on a journey with no map or road signs.
The day you came home with yellow flowers from a desert whose name I cannot pronounce, I vowed to learn how to turn tangible tokens into permanence.
To press those memories out onto the pages until they bleed a stain so deep that no one would forget what happened that summer we swore our promises to faceless gods and left our clothes on the dock.
I wanted to learn to make these memories into flesh, to turn your love into something that couldn’t leave.
There are still words I cannot make without nausea,
sounds that my mouth can’t spit without tasting yours:
My mouth, an explosion of profanity, mornings without curtains, the radio is always on too loud.
His hands, like rivers, winding and constant. The coffee is never strong enough, there is no end to it’s demands.
I don’t know how to write about memory without pressing flowers between pages of guide books for a war I’ve never undstood, without
drinking the ink from my pen to make this moment last,
without tattooing our last conversation to the backs of my eyelids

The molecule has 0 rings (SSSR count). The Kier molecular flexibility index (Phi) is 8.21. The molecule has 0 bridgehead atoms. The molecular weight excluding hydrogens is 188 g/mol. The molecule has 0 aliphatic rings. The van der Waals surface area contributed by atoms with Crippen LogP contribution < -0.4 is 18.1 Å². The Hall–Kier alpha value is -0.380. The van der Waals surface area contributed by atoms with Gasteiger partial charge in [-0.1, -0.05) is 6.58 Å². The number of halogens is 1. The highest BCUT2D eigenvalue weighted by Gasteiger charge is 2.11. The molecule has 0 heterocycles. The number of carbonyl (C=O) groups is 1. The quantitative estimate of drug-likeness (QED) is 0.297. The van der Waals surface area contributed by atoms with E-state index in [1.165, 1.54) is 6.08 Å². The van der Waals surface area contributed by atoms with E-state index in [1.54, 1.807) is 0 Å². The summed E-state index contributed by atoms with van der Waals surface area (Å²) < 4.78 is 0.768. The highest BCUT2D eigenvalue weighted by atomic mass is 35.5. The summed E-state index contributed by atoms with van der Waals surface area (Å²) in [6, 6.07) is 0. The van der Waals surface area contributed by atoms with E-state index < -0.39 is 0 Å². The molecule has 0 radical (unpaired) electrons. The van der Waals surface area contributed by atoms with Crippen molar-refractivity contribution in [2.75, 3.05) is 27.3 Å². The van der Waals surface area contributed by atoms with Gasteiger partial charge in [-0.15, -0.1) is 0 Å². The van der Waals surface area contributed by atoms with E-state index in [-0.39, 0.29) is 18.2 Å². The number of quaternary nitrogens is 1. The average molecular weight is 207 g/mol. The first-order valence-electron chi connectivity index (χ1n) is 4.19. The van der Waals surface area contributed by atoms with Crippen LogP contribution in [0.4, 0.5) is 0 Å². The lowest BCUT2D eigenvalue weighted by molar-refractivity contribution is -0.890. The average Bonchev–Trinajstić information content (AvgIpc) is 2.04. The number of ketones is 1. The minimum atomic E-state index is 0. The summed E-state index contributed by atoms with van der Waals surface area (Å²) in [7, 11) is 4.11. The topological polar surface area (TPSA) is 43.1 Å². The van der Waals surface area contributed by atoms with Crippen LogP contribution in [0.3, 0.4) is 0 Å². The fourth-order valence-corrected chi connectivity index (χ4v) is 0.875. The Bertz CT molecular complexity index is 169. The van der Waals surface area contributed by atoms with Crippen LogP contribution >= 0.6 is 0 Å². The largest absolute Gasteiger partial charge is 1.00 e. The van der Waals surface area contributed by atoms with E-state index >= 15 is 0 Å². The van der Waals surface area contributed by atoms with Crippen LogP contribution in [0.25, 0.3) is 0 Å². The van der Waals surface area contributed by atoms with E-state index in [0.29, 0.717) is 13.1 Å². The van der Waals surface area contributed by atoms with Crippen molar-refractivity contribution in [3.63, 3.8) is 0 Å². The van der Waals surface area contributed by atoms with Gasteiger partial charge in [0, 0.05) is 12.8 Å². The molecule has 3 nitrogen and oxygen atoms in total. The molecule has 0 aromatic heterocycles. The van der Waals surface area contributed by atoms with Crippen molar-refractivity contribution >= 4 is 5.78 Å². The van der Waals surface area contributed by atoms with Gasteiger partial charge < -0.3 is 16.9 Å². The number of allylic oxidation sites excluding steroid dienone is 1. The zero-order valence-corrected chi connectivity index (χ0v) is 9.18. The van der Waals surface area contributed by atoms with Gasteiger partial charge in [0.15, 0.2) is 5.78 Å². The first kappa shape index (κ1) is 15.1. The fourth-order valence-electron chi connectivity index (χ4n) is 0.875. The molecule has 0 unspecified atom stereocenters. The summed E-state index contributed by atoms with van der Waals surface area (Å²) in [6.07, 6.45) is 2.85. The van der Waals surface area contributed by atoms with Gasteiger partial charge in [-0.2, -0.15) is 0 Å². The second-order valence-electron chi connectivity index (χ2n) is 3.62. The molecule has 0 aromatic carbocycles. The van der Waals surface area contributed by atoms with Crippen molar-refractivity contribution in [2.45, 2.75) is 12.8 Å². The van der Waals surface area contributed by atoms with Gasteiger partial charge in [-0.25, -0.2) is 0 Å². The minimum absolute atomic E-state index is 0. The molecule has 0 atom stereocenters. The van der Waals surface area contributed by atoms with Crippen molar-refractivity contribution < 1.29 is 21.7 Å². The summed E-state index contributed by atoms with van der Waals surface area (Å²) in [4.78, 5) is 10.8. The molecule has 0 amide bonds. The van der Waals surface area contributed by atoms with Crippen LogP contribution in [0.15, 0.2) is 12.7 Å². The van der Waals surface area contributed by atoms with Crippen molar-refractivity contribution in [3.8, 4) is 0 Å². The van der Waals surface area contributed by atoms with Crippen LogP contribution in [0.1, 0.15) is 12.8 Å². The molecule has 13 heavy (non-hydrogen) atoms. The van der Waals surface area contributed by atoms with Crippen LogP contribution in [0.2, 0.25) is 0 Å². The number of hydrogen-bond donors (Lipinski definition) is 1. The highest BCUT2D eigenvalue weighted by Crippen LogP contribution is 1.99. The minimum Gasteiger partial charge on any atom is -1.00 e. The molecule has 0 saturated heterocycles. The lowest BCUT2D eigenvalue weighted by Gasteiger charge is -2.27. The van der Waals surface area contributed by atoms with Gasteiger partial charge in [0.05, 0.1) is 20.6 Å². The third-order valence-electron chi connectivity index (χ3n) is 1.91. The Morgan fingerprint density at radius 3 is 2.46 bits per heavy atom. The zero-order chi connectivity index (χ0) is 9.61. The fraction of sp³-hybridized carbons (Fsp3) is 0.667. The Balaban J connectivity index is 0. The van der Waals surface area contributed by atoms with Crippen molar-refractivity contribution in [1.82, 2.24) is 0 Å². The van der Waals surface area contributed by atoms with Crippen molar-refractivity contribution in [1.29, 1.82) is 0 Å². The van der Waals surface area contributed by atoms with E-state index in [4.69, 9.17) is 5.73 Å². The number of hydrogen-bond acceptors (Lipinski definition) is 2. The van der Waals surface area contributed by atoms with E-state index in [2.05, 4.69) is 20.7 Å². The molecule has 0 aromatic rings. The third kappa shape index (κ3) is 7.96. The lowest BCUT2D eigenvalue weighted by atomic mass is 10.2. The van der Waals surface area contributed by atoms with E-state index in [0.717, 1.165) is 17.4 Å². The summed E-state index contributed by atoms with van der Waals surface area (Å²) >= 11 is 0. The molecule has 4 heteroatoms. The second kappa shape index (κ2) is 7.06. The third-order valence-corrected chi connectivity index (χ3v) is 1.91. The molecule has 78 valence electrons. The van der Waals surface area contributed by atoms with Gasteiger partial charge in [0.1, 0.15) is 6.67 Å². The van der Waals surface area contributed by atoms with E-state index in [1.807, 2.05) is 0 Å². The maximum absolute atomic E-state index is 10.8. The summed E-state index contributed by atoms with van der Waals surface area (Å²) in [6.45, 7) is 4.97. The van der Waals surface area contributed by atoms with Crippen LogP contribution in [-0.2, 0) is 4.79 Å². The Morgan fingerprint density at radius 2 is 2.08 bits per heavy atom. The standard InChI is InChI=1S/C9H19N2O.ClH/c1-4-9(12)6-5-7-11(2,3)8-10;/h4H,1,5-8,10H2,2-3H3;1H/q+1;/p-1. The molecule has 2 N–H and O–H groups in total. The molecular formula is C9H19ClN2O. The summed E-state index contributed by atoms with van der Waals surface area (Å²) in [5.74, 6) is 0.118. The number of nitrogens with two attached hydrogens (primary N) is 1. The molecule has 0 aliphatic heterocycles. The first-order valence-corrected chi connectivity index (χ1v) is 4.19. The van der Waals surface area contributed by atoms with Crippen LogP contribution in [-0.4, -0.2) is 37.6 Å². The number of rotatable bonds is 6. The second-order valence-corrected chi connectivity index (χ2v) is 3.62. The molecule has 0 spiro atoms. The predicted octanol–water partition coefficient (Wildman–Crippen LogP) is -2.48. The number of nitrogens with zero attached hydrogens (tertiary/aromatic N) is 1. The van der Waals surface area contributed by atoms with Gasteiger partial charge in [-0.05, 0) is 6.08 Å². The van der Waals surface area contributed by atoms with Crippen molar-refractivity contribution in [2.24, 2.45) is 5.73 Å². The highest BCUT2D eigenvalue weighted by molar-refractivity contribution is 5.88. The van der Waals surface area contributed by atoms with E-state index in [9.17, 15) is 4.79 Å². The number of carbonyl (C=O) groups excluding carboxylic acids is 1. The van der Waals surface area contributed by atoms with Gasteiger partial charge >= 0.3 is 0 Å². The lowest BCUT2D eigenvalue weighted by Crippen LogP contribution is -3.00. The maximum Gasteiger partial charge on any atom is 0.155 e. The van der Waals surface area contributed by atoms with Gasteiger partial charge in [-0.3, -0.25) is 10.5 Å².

to make believe we are still looking at the same sky.
The day you came home with yellow flowers from a desert whose name I cannot pronounce, I began to carve all of your features into the walls of my house, without knowing how it would all burn to the ground.
Without knowing how to write about phantoms, imagining a field of wildflowers where there was never even soil for them to grow, only desert,
It’s hard to believe these were the years adults warned us to savor. These were the years we let slip by without much consideration.
Summers so strong it’s hard to believe they’re gone.
There were summers that were more simple, when bicycles could take us as far as we needed to go. When friendships felt breathless and the nights were infinite.
These were the nights we felt too big for that small town and too young for whatever lay ahead.
If only we knew what kind of storm was headed our way.